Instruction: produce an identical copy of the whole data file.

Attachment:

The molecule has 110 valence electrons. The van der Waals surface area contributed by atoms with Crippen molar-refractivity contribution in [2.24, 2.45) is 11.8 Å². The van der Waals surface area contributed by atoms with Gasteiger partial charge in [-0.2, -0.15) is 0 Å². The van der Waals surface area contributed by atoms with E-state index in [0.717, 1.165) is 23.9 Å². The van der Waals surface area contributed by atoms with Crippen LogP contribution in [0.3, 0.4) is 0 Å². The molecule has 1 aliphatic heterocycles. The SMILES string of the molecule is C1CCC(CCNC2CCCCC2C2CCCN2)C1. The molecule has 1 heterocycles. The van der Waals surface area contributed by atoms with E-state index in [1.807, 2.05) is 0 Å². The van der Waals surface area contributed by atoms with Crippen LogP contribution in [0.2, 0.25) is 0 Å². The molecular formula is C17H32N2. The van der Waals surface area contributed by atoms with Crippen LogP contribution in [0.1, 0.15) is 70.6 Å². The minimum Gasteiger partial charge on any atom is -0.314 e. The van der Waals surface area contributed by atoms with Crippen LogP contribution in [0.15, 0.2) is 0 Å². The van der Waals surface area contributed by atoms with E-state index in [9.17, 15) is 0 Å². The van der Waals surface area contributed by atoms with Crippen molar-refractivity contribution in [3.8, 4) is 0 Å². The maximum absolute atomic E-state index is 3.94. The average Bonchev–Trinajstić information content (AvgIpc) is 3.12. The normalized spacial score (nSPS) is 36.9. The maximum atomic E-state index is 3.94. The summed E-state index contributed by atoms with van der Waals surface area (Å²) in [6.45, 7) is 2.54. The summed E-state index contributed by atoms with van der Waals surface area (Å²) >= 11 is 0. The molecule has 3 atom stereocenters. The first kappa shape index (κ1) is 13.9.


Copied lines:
The molecule has 110 valence electrons. The van der Waals surface area contributed by atoms with Crippen molar-refractivity contribution in [2.24, 2.45) is 11.8 Å². The van der Waals surface area contributed by atoms with Gasteiger partial charge in [-0.2, -0.15) is 0 Å². The van der Waals surface area contributed by atoms with E-state index in [0.717, 1.165) is 23.9 Å². The van der Waals surface area contributed by atoms with Crippen LogP contribution in [0.3, 0.4) is 0 Å². The molecule has 1 aliphatic heterocycles. The SMILES string of the molecule is C1CCC(CCNC2CCCCC2C2CCCN2)C1. The molecule has 1 heterocycles. The van der Waals surface area contributed by atoms with E-state index in [1.807, 2.05) is 0 Å². The van der Waals surface area contributed by atoms with Crippen LogP contribution in [0.2, 0.25) is 0 Å². The molecular formula is C17H32N2. The van der Waals surface area contributed by atoms with Crippen LogP contribution in [0.1, 0.15) is 70.6 Å². The minimum Gasteiger partial charge on any atom is -0.314 e. The van der Waals surface area contributed by atoms with Crippen LogP contribution in [0.15, 0.2) is 0 Å². The van der Waals surface area contributed by atoms with E-state index in [9.17, 15) is 0 Å². The van der Waals surface area contributed by atoms with Crippen molar-refractivity contribution in [3.8, 4) is 0 Å². The maximum absolute atomic E-state index is 3.94. The average Bonchev–Trinajstić information content (AvgIpc) is 3.12. The normalized spacial score (nSPS) is 36.9. The maximum atomic E-state index is 3.94. The summed E-state index contributed by atoms with van der Waals surface area (Å²) in [6.45, 7) is 2.54. The summed E-state index contributed by atoms with van der Waals surface area (Å²) >= 11 is 0. The molecule has 3 atom stereocenters. The first kappa shape index (κ1) is 13.9.